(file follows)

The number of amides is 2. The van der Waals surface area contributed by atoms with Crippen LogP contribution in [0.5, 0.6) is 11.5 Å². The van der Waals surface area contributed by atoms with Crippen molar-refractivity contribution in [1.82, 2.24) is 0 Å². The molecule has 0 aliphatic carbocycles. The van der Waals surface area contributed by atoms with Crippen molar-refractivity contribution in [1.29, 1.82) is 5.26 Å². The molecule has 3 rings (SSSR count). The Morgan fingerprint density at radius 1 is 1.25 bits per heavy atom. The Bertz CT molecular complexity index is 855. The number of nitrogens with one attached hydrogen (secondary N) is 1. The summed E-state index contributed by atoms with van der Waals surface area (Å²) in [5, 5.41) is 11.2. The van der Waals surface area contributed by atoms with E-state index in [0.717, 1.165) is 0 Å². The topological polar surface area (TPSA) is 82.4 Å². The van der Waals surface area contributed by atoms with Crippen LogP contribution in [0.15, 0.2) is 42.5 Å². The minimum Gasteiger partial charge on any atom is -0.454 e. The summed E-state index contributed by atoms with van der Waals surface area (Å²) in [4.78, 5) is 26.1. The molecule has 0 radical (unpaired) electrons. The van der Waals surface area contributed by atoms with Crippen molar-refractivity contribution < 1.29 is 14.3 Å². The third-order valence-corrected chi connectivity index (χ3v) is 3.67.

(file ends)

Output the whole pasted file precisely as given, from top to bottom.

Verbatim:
The number of amides is 2. The van der Waals surface area contributed by atoms with Crippen LogP contribution in [0.5, 0.6) is 11.5 Å². The van der Waals surface area contributed by atoms with Crippen molar-refractivity contribution in [1.82, 2.24) is 0 Å². The molecule has 0 aliphatic carbocycles. The van der Waals surface area contributed by atoms with Crippen molar-refractivity contribution in [1.29, 1.82) is 5.26 Å². The molecule has 3 rings (SSSR count). The Morgan fingerprint density at radius 1 is 1.25 bits per heavy atom. The Bertz CT molecular complexity index is 855. The number of nitrogens with one attached hydrogen (secondary N) is 1. The summed E-state index contributed by atoms with van der Waals surface area (Å²) in [5, 5.41) is 11.2. The van der Waals surface area contributed by atoms with E-state index in [0.717, 1.165) is 0 Å². The topological polar surface area (TPSA) is 82.4 Å². The van der Waals surface area contributed by atoms with Crippen LogP contribution in [0.15, 0.2) is 42.5 Å². The minimum Gasteiger partial charge on any atom is -0.454 e. The summed E-state index contributed by atoms with van der Waals surface area (Å²) in [4.78, 5) is 26.1. The molecule has 0 radical (unpaired) electrons. The van der Waals surface area contributed by atoms with Crippen molar-refractivity contribution < 1.29 is 14.3 Å². The third-order valence-corrected chi connectivity index (χ3v) is 3.67.